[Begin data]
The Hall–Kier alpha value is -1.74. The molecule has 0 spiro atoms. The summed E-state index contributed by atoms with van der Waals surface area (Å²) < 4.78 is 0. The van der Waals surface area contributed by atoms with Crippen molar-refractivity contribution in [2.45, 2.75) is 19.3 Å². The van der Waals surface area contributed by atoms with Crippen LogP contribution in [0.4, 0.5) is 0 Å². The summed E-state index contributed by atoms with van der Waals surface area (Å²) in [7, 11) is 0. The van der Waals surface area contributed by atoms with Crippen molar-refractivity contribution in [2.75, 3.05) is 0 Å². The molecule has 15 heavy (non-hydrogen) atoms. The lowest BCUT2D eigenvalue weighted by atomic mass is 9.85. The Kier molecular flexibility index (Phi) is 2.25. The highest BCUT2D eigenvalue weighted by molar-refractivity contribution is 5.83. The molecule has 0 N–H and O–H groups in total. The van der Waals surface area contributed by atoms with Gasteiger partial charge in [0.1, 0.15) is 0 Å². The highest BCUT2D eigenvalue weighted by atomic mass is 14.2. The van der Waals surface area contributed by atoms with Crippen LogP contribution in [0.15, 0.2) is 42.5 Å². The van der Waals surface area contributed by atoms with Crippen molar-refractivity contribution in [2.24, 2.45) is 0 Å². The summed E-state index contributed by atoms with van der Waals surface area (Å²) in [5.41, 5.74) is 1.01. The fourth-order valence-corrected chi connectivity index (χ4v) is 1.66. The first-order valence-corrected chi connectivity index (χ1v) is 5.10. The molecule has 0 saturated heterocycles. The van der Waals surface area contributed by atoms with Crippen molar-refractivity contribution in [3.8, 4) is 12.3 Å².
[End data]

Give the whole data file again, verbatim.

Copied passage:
The Hall–Kier alpha value is -1.74. The molecule has 0 spiro atoms. The summed E-state index contributed by atoms with van der Waals surface area (Å²) < 4.78 is 0. The van der Waals surface area contributed by atoms with Crippen molar-refractivity contribution in [2.45, 2.75) is 19.3 Å². The van der Waals surface area contributed by atoms with Crippen LogP contribution in [0.4, 0.5) is 0 Å². The summed E-state index contributed by atoms with van der Waals surface area (Å²) in [7, 11) is 0. The van der Waals surface area contributed by atoms with Crippen molar-refractivity contribution in [2.75, 3.05) is 0 Å². The molecule has 15 heavy (non-hydrogen) atoms. The lowest BCUT2D eigenvalue weighted by atomic mass is 9.85. The Kier molecular flexibility index (Phi) is 2.25. The highest BCUT2D eigenvalue weighted by molar-refractivity contribution is 5.83. The molecule has 0 N–H and O–H groups in total. The van der Waals surface area contributed by atoms with Gasteiger partial charge in [0.1, 0.15) is 0 Å². The highest BCUT2D eigenvalue weighted by atomic mass is 14.2. The van der Waals surface area contributed by atoms with Crippen LogP contribution in [0.15, 0.2) is 42.5 Å². The van der Waals surface area contributed by atoms with Crippen molar-refractivity contribution in [2.24, 2.45) is 0 Å². The summed E-state index contributed by atoms with van der Waals surface area (Å²) in [5.41, 5.74) is 1.01. The fourth-order valence-corrected chi connectivity index (χ4v) is 1.66. The first-order valence-corrected chi connectivity index (χ1v) is 5.10. The molecule has 0 saturated heterocycles. The van der Waals surface area contributed by atoms with Crippen molar-refractivity contribution in [3.8, 4) is 12.3 Å².